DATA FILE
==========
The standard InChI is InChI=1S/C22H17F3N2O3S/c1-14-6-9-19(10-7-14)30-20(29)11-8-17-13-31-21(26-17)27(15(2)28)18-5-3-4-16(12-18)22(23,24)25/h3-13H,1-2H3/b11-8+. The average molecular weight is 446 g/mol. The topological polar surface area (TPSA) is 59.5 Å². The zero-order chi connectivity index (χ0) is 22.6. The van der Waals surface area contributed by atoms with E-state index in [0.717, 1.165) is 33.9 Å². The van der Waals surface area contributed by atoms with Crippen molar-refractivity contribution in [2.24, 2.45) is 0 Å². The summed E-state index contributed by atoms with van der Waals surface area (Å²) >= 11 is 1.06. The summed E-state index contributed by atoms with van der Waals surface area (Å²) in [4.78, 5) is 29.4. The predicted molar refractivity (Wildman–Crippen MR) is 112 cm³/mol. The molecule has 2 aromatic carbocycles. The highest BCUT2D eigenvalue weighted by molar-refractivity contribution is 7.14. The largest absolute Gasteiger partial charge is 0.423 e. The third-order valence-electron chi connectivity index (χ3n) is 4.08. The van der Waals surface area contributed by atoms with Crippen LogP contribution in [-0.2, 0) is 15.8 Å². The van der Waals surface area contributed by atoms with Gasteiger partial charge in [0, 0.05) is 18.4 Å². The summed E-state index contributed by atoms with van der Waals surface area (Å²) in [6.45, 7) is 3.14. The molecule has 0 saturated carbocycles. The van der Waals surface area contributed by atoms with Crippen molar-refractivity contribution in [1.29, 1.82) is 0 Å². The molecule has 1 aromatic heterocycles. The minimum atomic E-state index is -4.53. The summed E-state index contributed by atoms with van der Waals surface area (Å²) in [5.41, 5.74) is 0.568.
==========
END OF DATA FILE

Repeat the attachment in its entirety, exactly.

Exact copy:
The standard InChI is InChI=1S/C22H17F3N2O3S/c1-14-6-9-19(10-7-14)30-20(29)11-8-17-13-31-21(26-17)27(15(2)28)18-5-3-4-16(12-18)22(23,24)25/h3-13H,1-2H3/b11-8+. The average molecular weight is 446 g/mol. The topological polar surface area (TPSA) is 59.5 Å². The zero-order chi connectivity index (χ0) is 22.6. The van der Waals surface area contributed by atoms with E-state index in [0.717, 1.165) is 33.9 Å². The van der Waals surface area contributed by atoms with Crippen molar-refractivity contribution in [2.24, 2.45) is 0 Å². The summed E-state index contributed by atoms with van der Waals surface area (Å²) >= 11 is 1.06. The summed E-state index contributed by atoms with van der Waals surface area (Å²) in [4.78, 5) is 29.4. The predicted molar refractivity (Wildman–Crippen MR) is 112 cm³/mol. The molecule has 2 aromatic carbocycles. The highest BCUT2D eigenvalue weighted by molar-refractivity contribution is 7.14. The largest absolute Gasteiger partial charge is 0.423 e. The third-order valence-electron chi connectivity index (χ3n) is 4.08. The van der Waals surface area contributed by atoms with Crippen LogP contribution in [-0.2, 0) is 15.8 Å². The van der Waals surface area contributed by atoms with Gasteiger partial charge in [0, 0.05) is 18.4 Å². The summed E-state index contributed by atoms with van der Waals surface area (Å²) in [6.45, 7) is 3.14. The molecule has 0 saturated carbocycles. The van der Waals surface area contributed by atoms with Crippen molar-refractivity contribution in [1.29, 1.82) is 0 Å². The molecule has 1 aromatic heterocycles. The minimum atomic E-state index is -4.53. The summed E-state index contributed by atoms with van der Waals surface area (Å²) in [5.41, 5.74) is 0.568.